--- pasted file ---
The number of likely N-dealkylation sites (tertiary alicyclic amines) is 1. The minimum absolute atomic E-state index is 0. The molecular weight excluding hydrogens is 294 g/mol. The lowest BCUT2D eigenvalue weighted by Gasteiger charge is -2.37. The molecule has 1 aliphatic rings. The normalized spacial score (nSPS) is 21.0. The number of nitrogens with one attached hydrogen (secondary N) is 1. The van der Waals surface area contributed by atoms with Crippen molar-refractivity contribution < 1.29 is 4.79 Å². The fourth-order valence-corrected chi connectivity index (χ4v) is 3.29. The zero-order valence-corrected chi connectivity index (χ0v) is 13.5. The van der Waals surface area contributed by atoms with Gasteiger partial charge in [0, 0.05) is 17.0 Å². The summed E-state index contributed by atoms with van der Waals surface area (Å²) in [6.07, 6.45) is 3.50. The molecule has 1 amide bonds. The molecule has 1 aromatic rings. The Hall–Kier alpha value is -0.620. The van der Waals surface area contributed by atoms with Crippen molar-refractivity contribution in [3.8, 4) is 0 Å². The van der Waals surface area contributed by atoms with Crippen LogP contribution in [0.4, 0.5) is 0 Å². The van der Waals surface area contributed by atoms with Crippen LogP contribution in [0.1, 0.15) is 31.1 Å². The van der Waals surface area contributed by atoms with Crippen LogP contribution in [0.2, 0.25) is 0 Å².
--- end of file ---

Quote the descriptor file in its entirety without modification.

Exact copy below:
The number of likely N-dealkylation sites (tertiary alicyclic amines) is 1. The minimum absolute atomic E-state index is 0. The molecular weight excluding hydrogens is 294 g/mol. The lowest BCUT2D eigenvalue weighted by Gasteiger charge is -2.37. The molecule has 1 aliphatic rings. The normalized spacial score (nSPS) is 21.0. The number of nitrogens with one attached hydrogen (secondary N) is 1. The van der Waals surface area contributed by atoms with Crippen molar-refractivity contribution < 1.29 is 4.79 Å². The fourth-order valence-corrected chi connectivity index (χ4v) is 3.29. The zero-order valence-corrected chi connectivity index (χ0v) is 13.5. The van der Waals surface area contributed by atoms with Gasteiger partial charge in [0, 0.05) is 17.0 Å². The summed E-state index contributed by atoms with van der Waals surface area (Å²) in [6.07, 6.45) is 3.50. The molecule has 1 amide bonds. The molecule has 1 aromatic rings. The Hall–Kier alpha value is -0.620. The van der Waals surface area contributed by atoms with Crippen molar-refractivity contribution in [3.8, 4) is 0 Å². The van der Waals surface area contributed by atoms with Crippen LogP contribution in [0.4, 0.5) is 0 Å². The van der Waals surface area contributed by atoms with Crippen LogP contribution in [0.1, 0.15) is 31.1 Å². The van der Waals surface area contributed by atoms with Crippen LogP contribution in [0.2, 0.25) is 0 Å².